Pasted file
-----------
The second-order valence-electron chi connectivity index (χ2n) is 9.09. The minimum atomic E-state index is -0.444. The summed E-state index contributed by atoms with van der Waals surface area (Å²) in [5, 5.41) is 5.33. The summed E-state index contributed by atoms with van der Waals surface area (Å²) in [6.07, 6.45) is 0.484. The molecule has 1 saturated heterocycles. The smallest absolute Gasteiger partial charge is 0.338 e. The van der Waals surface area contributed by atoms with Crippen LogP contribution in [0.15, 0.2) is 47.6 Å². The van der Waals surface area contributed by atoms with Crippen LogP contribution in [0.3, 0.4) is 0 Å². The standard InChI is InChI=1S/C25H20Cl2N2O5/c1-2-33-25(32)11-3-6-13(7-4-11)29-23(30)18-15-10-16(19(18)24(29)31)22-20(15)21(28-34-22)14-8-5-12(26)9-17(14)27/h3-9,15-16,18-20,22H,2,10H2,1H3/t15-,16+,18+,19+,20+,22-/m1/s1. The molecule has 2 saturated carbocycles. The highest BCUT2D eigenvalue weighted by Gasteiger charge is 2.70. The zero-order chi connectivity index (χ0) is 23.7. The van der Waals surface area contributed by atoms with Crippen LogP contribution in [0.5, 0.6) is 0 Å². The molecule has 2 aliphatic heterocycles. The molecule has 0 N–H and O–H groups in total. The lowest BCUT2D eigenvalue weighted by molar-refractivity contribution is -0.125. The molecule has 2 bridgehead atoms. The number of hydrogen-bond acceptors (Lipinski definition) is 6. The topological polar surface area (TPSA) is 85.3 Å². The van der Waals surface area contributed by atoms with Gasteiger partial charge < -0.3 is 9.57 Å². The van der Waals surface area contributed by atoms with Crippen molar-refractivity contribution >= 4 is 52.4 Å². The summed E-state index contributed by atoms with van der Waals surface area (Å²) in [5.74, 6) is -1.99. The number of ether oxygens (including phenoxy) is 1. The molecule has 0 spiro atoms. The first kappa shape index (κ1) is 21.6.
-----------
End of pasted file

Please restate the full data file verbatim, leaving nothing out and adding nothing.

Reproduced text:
The second-order valence-electron chi connectivity index (χ2n) is 9.09. The minimum atomic E-state index is -0.444. The summed E-state index contributed by atoms with van der Waals surface area (Å²) in [5, 5.41) is 5.33. The summed E-state index contributed by atoms with van der Waals surface area (Å²) in [6.07, 6.45) is 0.484. The molecule has 1 saturated heterocycles. The smallest absolute Gasteiger partial charge is 0.338 e. The van der Waals surface area contributed by atoms with Crippen LogP contribution in [0.15, 0.2) is 47.6 Å². The van der Waals surface area contributed by atoms with Crippen LogP contribution in [0.3, 0.4) is 0 Å². The standard InChI is InChI=1S/C25H20Cl2N2O5/c1-2-33-25(32)11-3-6-13(7-4-11)29-23(30)18-15-10-16(19(18)24(29)31)22-20(15)21(28-34-22)14-8-5-12(26)9-17(14)27/h3-9,15-16,18-20,22H,2,10H2,1H3/t15-,16+,18+,19+,20+,22-/m1/s1. The molecule has 2 saturated carbocycles. The highest BCUT2D eigenvalue weighted by Gasteiger charge is 2.70. The zero-order chi connectivity index (χ0) is 23.7. The van der Waals surface area contributed by atoms with Crippen LogP contribution in [0.5, 0.6) is 0 Å². The molecule has 2 aliphatic heterocycles. The molecule has 0 N–H and O–H groups in total. The lowest BCUT2D eigenvalue weighted by molar-refractivity contribution is -0.125. The molecule has 2 bridgehead atoms. The number of hydrogen-bond acceptors (Lipinski definition) is 6. The topological polar surface area (TPSA) is 85.3 Å². The van der Waals surface area contributed by atoms with Gasteiger partial charge < -0.3 is 9.57 Å². The van der Waals surface area contributed by atoms with Crippen molar-refractivity contribution >= 4 is 52.4 Å². The summed E-state index contributed by atoms with van der Waals surface area (Å²) in [5.74, 6) is -1.99. The number of ether oxygens (including phenoxy) is 1. The molecule has 0 spiro atoms. The first kappa shape index (κ1) is 21.6.